Anjana Reddy: Honestly, I have a good team taking care of it. It’s not four brands. It’s all the same, right? I mean, you’re looking at the same channels. You’re looking at the same almost similar vendor base. So the problems inherently are very similar other than the design issues that lead into it. A day starts typically at 10. I am late riser, so day starts at 10 and then ends when it ends and I don’t sleep before 2. So 10 to 2 is my typical working day and 10 to 10 is typically office and then whatever left over is what i go back home and do. But it’s very difficult for me, at least as a startup founders,CEO to figure out what my day is. I start my day saying, I’m not gonna lose it, I’m not gonna flip. I’m going to have a good day in office. But it always invariably ends the other way. Right? It’s not regimented. It’s not like I mean, so we do have tuesday weekly meetings. So it’s structured in certain ways. But, the fun part of a startup is the dynamism that comes with the startup, but I think that’s something I really don’t want to lose. So yeah, we still have our structured meetings. I still have my monthly report. I still have my quarterly reports that go out to the board. Our board meetings, tuesday report, Tuesday leadership meetings, Monday sales meetings, all that’s there but I try not to keep my life as, you know, as structured as possible, because I think there’s a lot of room for us to grow, I don’t think we are there yet for us to lead such a structured life. I think there’s still a lot of learning to do.

Akshara Subramaian: That’s so true, though. Startups aren’t really a place for structure. In fact, let’s talk a little bit about your retail strategy itself. In an interview earlier this year, you said that USPL sees about 60 percent of its revenue coming from offline retail because of its rapid growth in Tier 2 cities. Do you plan to expand your e-commerce strategy as well?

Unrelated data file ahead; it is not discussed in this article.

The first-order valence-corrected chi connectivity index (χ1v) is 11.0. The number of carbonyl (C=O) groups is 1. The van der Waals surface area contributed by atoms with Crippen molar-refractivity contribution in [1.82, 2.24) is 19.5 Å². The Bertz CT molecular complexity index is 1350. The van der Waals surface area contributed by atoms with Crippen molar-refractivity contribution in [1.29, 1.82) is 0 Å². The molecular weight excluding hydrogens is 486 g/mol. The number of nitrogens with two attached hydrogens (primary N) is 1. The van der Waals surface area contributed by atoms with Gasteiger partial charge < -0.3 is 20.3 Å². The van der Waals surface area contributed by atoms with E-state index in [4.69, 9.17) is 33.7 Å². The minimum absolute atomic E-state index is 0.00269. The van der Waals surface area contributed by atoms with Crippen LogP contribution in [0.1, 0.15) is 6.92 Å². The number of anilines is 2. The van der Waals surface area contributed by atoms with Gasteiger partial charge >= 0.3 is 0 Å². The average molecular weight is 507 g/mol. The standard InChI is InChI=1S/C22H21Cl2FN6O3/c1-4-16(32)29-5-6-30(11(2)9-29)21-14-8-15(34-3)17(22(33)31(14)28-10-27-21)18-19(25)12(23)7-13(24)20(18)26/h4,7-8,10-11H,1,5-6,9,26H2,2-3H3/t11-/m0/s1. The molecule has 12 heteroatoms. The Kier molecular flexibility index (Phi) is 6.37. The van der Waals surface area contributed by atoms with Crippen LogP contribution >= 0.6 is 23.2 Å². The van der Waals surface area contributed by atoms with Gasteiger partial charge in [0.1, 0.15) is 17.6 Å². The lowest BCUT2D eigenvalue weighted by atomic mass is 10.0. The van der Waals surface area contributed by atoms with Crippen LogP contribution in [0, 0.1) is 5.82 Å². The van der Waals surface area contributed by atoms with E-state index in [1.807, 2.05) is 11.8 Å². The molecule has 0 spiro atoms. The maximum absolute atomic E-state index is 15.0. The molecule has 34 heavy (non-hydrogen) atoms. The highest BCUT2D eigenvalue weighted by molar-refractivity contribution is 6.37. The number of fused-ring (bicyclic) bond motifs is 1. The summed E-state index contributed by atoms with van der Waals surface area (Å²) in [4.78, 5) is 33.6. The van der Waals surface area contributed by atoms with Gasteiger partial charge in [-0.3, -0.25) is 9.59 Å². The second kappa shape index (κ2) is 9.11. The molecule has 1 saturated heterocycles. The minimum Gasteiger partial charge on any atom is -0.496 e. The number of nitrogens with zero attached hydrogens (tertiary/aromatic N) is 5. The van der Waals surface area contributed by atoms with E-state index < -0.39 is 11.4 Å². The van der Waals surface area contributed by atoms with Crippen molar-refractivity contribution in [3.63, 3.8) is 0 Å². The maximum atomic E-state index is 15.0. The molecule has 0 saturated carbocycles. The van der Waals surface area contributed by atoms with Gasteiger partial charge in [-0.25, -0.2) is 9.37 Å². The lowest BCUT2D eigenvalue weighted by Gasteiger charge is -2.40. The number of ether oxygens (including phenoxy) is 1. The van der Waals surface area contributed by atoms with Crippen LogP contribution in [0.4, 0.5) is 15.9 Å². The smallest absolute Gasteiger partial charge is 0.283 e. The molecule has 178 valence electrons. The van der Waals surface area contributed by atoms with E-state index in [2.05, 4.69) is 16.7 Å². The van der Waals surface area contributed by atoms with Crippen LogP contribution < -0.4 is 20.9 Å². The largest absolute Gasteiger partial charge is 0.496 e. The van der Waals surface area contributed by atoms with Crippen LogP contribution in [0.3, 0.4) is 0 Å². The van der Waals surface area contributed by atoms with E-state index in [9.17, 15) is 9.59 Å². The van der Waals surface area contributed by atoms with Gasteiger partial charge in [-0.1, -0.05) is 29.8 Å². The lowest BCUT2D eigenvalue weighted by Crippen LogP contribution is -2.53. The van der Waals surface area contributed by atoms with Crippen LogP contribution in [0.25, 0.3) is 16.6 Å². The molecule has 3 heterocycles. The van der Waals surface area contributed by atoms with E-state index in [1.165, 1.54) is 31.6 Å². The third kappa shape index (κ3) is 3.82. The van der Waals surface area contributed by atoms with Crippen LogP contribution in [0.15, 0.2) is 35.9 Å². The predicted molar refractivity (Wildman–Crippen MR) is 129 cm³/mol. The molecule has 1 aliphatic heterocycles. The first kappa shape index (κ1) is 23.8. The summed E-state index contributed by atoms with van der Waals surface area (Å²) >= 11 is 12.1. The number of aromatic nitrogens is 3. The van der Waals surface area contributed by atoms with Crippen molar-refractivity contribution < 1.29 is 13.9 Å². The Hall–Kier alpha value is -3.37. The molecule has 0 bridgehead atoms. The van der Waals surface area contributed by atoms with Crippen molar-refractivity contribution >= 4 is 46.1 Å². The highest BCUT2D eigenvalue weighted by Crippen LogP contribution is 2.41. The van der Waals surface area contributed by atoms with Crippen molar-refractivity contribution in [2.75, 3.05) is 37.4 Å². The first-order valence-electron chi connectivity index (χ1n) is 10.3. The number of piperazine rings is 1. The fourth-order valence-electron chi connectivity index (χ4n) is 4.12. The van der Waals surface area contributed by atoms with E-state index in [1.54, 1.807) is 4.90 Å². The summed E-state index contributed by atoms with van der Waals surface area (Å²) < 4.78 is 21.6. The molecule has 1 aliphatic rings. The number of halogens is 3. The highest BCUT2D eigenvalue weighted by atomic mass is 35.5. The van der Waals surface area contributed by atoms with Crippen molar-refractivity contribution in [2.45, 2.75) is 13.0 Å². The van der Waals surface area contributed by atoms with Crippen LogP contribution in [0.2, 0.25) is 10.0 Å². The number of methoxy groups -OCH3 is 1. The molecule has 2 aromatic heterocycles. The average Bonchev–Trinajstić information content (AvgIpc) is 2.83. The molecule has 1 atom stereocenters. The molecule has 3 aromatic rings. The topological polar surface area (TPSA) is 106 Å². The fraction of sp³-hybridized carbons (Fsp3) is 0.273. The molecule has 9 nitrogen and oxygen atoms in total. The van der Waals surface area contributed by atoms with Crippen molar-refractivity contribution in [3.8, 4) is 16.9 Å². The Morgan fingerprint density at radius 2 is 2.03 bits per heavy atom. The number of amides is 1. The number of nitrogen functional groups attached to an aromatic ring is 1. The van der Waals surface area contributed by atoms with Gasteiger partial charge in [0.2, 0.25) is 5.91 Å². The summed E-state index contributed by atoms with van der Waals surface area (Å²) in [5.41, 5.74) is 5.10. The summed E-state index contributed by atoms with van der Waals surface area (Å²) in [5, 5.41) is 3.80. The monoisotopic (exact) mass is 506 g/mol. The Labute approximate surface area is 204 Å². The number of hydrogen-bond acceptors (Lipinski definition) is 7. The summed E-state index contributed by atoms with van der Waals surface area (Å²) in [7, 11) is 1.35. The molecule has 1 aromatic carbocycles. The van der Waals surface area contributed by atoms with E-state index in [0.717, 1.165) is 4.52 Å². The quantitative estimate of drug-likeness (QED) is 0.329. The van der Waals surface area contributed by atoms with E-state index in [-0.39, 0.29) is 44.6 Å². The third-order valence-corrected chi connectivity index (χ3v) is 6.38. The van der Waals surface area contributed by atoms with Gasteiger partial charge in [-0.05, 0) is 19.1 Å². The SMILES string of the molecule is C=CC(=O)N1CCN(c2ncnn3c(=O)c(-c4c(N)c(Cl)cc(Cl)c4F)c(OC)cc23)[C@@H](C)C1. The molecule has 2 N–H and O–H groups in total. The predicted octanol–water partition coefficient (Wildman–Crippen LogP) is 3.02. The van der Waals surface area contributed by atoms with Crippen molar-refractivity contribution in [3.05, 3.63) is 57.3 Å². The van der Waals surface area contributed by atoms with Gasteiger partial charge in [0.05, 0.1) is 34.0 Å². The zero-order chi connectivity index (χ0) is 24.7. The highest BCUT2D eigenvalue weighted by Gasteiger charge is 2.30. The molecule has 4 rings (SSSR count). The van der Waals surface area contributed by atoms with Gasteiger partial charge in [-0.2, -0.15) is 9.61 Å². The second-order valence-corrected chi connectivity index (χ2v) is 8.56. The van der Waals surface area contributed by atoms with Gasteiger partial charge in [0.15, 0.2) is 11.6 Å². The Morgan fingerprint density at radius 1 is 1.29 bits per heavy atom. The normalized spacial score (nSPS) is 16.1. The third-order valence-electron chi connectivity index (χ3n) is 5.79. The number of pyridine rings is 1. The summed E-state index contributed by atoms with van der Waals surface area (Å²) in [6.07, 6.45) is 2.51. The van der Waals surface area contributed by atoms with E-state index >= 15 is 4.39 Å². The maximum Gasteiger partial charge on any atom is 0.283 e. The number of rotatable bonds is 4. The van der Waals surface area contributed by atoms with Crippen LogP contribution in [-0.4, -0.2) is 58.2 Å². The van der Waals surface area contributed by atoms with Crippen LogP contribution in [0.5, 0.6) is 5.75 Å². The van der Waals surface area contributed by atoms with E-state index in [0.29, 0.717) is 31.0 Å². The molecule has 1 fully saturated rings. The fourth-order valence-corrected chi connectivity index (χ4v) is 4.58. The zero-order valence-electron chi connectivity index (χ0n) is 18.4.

Anjana Reddy: So, I mean, for us, the way we look at it is, yeah 60 percent of my businesses offline today. It probably will taper around 70 percent, End of the day what is the internet penetration we’re looking at, what is the reach that online has that we are looking at. Offline still  is a large part of the market and especially in a country like India where a large part of the unorganized retail is moving to the organized sector. I think room for growth is significant. Having said that choice is e-commerce, I think for us both channels are equally important. Both are growing channels like the rest of the world where offline has stagnated to a large extent. I think in India honestly has a lot of room. We’re looking at being at least in the top hundred cities, we’re probably at 56 right now. So we’re looking at at least the top 100 cities from an offline standpoint and e-commerce, we just went live with wrogn and we’re looking at launching the other two websites very soon in the next week and I think ideally when I look at it three years from now is a seamless experience between online and offline. A lot of bands have said it. A lot of people say they do it. I haven’t seen it. I think for us, omni channel in the true sense is something that we’re trying to work towards and hopefully in the next three years  we look at a seamless integration between online and offline. So for me, I look at it as as one large market and you know, the way to get to it is two different strategies. But to, you know, somewhere down the line, it needs too much. Right

Akshara Subramaian: It’s interesting, when you talk about e-commerce and omni channel retail, technology plays such a big role. How do you see it in terms of brand building?